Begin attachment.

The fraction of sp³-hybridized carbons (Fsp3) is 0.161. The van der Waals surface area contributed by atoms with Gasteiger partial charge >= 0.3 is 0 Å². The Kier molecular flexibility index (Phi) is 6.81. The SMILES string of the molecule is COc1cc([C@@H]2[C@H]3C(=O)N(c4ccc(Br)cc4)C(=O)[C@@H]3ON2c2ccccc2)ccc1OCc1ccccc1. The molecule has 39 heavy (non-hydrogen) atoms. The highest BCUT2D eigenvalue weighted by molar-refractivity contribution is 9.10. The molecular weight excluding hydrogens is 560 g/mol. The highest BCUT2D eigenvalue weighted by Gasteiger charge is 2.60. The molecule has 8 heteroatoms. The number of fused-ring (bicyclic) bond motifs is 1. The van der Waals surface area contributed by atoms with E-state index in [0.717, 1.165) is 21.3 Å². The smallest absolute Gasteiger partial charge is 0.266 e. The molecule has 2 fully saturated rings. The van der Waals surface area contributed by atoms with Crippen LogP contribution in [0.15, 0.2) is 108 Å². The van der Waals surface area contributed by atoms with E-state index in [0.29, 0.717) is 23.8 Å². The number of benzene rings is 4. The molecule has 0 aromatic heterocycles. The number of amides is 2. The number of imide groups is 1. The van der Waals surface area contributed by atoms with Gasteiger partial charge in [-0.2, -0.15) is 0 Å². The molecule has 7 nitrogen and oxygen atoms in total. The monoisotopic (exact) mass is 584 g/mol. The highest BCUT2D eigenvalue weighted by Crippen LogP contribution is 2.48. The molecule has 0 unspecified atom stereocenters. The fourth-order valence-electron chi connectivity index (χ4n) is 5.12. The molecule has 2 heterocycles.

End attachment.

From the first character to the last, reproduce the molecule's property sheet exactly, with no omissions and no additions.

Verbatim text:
The fraction of sp³-hybridized carbons (Fsp3) is 0.161. The van der Waals surface area contributed by atoms with Gasteiger partial charge >= 0.3 is 0 Å². The Kier molecular flexibility index (Phi) is 6.81. The SMILES string of the molecule is COc1cc([C@@H]2[C@H]3C(=O)N(c4ccc(Br)cc4)C(=O)[C@@H]3ON2c2ccccc2)ccc1OCc1ccccc1. The molecule has 39 heavy (non-hydrogen) atoms. The highest BCUT2D eigenvalue weighted by molar-refractivity contribution is 9.10. The molecular weight excluding hydrogens is 560 g/mol. The highest BCUT2D eigenvalue weighted by Gasteiger charge is 2.60. The molecule has 8 heteroatoms. The number of fused-ring (bicyclic) bond motifs is 1. The van der Waals surface area contributed by atoms with E-state index in [0.717, 1.165) is 21.3 Å². The smallest absolute Gasteiger partial charge is 0.266 e. The molecule has 2 fully saturated rings. The van der Waals surface area contributed by atoms with Crippen LogP contribution in [0.15, 0.2) is 108 Å². The van der Waals surface area contributed by atoms with E-state index in [0.29, 0.717) is 23.8 Å². The number of benzene rings is 4. The molecule has 0 aromatic heterocycles. The number of amides is 2. The number of imide groups is 1. The van der Waals surface area contributed by atoms with Gasteiger partial charge in [-0.2, -0.15) is 0 Å². The molecule has 7 nitrogen and oxygen atoms in total. The monoisotopic (exact) mass is 584 g/mol. The highest BCUT2D eigenvalue weighted by Crippen LogP contribution is 2.48. The molecule has 0 unspecified atom stereocenters. The fourth-order valence-electron chi connectivity index (χ4n) is 5.12. The molecule has 2 heterocycles.